Picks and Pans Review: Confessions of a Dangerous Mind
Sam Rockwell, Drew Barrymore, George Clooney, Julia Roberts
George Clooney clearly was paying attention while working as an actor for such notable filmmakers as Steven Soderbergh (Ocean's Eleven) and brothers Ethan and Joel Coen (O Brother, Where Art Thou?). Going behind the camera himself for the first time as the director of Confessions of a Dangerous Mind, Clooney reflects their influence. Like them he tackles quirky subject matter with assurance and stylistic pizzazz.
Mind is based on a 1984 memoir by TV producer Chuck Barris, who dubiously claimed that even as he was churning out moronic but wildly popular shows such as The Newlywed Game, The Dating Game and The Gong Show in the swinging 1960s and '70s, he was doing double duty as an international hit man for the CIA. Why the need to embellish his accomplishments so wildly? For Barris, the film suggests, the TV success was never enough. He craved love and respect, something the clanging Gong Show, a precursor of American Idol but intentionally featuring talentless contestants, was never going to bring.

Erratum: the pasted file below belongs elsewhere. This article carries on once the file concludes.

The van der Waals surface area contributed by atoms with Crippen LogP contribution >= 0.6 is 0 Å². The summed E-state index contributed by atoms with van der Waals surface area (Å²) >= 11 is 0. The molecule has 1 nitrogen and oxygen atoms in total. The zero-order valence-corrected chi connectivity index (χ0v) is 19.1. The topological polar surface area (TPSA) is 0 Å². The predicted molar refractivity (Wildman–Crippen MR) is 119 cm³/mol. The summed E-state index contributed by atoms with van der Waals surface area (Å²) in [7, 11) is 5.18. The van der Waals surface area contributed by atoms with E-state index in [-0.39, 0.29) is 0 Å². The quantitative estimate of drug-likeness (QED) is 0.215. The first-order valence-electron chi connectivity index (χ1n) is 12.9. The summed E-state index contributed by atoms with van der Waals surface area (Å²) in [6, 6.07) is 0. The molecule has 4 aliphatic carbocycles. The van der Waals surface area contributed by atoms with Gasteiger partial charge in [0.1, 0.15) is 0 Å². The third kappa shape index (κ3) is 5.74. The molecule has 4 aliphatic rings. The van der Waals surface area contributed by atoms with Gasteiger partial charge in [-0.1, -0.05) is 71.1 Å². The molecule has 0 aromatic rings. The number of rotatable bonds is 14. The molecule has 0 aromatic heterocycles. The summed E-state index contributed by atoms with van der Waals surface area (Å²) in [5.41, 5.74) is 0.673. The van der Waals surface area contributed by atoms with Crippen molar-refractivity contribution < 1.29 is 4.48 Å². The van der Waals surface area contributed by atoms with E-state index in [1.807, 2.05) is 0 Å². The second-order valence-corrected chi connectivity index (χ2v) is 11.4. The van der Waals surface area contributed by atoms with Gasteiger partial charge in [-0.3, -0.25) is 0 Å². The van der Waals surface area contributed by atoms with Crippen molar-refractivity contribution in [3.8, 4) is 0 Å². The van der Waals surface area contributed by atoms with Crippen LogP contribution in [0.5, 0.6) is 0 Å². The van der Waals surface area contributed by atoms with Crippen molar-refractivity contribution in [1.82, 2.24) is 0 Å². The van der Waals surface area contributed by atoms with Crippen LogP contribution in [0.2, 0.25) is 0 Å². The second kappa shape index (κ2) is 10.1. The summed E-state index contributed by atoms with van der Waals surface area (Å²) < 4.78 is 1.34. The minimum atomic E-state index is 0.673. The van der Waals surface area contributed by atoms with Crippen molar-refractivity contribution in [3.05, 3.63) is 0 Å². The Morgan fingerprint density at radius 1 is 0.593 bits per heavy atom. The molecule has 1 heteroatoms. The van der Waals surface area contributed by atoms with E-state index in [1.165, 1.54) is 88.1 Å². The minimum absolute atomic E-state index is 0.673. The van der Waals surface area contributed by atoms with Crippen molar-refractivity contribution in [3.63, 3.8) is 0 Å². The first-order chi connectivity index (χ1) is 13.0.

Rockwell (Charlie's Angels) gives a marvelous performance, getting Barris in every sense of the word. Playing a shadowy CIA recruiter, Clooney is all silky menace. Barrymore is too chirpily one-note as Barris's longtime girlfriend, while Roberts is sexy fun as a mysterious fellow assassin. Bonus: Brad Pitt and Matt Damon turn up for a jolly cameo as losing bachelors on The Dating Game. (R)
BOTTOM LINE: By George, a promising debut